Rabies: Recommended for travelers spending time outdoors in rural areas where there is an increased the risk of animal bites. Children are considered at higher risk because they tend to play with animals and may not report bites. Pre-exposure vaccination eliminates the need for rabies immune globulin in the event of a high-risk animal bite, but does not eliminate the need for treatment with the vaccine.

Routine Immunizations: Immunizations against tetanus-diphtheria, measles, mumps, rubella (MMR vaccine) and varicella (chickenpox) should be updated, if necessary, before departure. MMR protection is especially important for any female of childbearing age who may become pregnant.
• The new Tdap vaccine, ADACEL, which also boosts immunity against pertussis (whooping cough) should be considered when a tetanus-diphtheria booster is indicated.


Typhoid: Recommended for all travelers. 

Yellow Fever: Yellow fever vaccination is required for all travelers >1 year of age arriving from any country in the yellow fever endemic zones in Africa or the Americas. Recommended for all travelers >9 months of age.

Hospitals / Doctors

Medical care in Sudan is extremely limited and well below Western standards. There are approximately 160 hospitals in Sudan, but they are poorly supplied and have low standards of hygiene, especially those hospitals outside Khartoum. 
All travelers should be up-to-date on their immunizations and are advised to carry a medical kit and a sterile needle and syringe kit, as well as antibiotics to treat travelers diarrhea or other infections; they should bring drugs for malaria prophylaxis, if needed according to their itinerary. Travelers who are taking regular medications should carry them properly labeled and in sufficient quantity to last for the duration of their trip; they should not expect to obtain prescription or over-the-counter drugs in local stores or pharmacies in this country - the equivalent drugs may not be available; may be counterfeit; or be of unreliable quality.
• Travelers are advised to obtain comprehensive travel insurance with specific overseas coverage. Policies should cover: ground and air ambulance transport, including evacuation to home country; payment of hospital bills; 24-hour telephone assistance. In the event of a serious illness or injury that can't be treated adequately in this country, you should be evacuated by air ambulance to a medical facility in Nairobi, Israel or Europe.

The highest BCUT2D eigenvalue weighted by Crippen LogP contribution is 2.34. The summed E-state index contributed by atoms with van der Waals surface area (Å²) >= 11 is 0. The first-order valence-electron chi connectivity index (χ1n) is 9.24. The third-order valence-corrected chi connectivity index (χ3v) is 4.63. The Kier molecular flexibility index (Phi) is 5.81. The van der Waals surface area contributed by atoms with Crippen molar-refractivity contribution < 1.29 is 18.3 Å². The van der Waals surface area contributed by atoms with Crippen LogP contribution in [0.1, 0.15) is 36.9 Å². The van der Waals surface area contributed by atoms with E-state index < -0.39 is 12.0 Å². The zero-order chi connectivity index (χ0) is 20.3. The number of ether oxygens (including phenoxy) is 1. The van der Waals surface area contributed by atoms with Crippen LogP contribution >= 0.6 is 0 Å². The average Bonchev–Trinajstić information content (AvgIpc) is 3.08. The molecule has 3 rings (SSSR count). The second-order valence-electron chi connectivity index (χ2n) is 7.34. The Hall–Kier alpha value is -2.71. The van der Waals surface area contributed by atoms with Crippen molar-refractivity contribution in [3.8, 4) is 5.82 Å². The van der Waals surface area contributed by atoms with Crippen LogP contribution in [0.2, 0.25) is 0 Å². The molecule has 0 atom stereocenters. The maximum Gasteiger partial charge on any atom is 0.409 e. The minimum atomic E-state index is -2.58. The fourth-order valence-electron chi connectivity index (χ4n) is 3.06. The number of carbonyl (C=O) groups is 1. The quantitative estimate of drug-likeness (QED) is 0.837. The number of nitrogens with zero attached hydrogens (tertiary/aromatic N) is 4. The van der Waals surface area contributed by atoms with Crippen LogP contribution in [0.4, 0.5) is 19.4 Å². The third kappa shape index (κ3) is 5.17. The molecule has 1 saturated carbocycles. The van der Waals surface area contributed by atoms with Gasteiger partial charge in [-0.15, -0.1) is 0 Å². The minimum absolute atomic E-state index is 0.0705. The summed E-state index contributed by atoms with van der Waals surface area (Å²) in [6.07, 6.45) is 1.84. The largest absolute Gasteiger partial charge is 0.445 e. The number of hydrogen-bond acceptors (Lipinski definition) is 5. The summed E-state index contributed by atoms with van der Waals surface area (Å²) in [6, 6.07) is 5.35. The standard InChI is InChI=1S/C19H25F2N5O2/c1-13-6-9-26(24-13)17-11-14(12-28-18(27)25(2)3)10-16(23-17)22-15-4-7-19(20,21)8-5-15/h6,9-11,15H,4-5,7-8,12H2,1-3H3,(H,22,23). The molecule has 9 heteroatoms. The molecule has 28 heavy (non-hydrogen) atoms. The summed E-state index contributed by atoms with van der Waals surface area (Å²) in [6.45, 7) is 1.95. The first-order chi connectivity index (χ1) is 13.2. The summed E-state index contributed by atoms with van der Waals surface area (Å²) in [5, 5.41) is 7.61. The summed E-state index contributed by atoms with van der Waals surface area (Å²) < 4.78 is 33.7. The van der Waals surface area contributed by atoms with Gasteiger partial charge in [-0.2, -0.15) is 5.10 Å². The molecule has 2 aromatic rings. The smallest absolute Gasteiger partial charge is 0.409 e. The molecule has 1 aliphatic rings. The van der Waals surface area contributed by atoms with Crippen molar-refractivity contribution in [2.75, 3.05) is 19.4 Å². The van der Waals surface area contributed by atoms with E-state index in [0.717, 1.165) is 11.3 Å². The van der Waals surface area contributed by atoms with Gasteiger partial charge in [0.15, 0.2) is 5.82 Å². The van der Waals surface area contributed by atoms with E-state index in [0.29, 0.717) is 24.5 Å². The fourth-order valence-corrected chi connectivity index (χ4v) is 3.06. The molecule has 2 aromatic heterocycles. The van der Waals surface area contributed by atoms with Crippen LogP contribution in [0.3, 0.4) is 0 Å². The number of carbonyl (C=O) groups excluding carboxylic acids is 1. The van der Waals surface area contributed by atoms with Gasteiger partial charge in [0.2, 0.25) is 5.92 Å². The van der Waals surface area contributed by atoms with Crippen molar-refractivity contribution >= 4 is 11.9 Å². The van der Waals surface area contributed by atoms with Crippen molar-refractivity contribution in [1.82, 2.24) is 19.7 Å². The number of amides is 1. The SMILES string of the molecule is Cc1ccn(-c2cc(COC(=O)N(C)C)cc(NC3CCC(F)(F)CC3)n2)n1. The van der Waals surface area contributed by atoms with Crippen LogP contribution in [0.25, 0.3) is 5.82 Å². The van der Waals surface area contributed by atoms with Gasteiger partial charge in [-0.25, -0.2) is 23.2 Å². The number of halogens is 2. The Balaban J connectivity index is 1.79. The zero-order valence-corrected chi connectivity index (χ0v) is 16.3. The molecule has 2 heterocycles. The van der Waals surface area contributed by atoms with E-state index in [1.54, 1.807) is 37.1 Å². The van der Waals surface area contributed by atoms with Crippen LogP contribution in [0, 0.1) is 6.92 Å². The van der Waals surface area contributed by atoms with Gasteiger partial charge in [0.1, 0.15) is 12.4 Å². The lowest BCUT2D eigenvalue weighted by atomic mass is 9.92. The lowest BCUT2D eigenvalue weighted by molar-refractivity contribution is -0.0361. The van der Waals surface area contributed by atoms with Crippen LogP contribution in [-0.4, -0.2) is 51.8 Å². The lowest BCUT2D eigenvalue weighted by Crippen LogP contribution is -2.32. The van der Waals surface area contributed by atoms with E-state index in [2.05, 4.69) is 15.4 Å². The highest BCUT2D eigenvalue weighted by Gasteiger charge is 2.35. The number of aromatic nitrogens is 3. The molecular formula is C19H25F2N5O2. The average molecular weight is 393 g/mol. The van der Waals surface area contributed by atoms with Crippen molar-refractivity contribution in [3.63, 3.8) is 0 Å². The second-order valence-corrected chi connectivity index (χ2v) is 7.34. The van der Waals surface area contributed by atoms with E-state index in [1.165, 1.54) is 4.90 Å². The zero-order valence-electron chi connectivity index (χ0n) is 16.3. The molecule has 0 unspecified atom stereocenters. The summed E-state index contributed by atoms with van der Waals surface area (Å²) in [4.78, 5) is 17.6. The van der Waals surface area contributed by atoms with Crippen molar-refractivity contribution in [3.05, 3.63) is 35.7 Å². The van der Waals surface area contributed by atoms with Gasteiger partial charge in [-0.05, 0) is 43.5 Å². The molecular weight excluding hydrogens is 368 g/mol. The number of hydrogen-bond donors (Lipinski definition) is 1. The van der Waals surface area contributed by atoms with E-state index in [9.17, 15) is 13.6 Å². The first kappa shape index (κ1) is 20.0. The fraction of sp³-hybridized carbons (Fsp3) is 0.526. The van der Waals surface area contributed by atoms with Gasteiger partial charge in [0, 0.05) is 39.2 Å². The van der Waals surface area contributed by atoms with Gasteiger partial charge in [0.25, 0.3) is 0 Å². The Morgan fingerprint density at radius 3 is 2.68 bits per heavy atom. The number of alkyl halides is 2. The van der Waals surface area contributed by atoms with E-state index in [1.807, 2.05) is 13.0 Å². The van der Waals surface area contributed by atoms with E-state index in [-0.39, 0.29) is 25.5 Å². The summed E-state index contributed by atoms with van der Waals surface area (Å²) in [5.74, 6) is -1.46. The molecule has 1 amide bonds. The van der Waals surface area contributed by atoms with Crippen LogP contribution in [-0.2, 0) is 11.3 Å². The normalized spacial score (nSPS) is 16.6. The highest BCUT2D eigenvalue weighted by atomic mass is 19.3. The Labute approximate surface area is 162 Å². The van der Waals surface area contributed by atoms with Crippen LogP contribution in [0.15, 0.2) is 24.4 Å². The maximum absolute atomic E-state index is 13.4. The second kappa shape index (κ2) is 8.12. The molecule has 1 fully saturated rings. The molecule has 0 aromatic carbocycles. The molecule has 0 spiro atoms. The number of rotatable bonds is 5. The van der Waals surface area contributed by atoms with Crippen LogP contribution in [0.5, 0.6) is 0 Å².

Most physicians in Sudan work in government hospitals in the mornings and hold private clinics in the evenings, usually from 6:00 pm to 9:00 pm. Many clinics are closed on Friday or Sunday. Patients are expected to pay for services when the service is provided.

The U.S. Embassy maintains a physicians list at :
http://sudan.usembassy.gov/list_of_physicians.html

A listing of medical schools in Sudan is at: 
http://www.iime.org/database/africa/sudan.htm

• Ibn Khaldoon Hospital 
Khartoum 
Tel: [249] 18 345-1747 
Fax: [249] 18 345-1750 

• Modern Medical Centre 
Khartoum 
Tel: [249] 18 347-1749 
Fax: [249] 18 377-5804 

• Sahiroon Specialized Hospital 
Khartoum 
Tel: [249] 18 326-5316 
Fax: [249] 18 326-5317

 

Destination Health Info for Travelers

A Country Profile: The malaria mortality rate in Sudan for children ages 0-4 is 408 per 100,000. Chloroquine-resistant P. falciparum and insecticide-resistance in mosquitoes are growing problems in Sudan.
The tuberculosis death rate in Sudan is 49 per 100,000 of all ages. The HIV surveillance system in Sudan is poor and estimates of HIV prevalence in the country range from 1-5 percent. In an effort to prevent the spread of the AIDS epidemic to Sudan, in 2001 the government announced a policy of deporting HIV-positive foreigners.
The WHO has identified Sudan as one of 16 countries in which over half of the TB cases in the world occur. The DOTS treatment program for TB is being implemented in the country, and WHO estimates that 81 percent of all TB cases are detected and treated under DOTS protocols.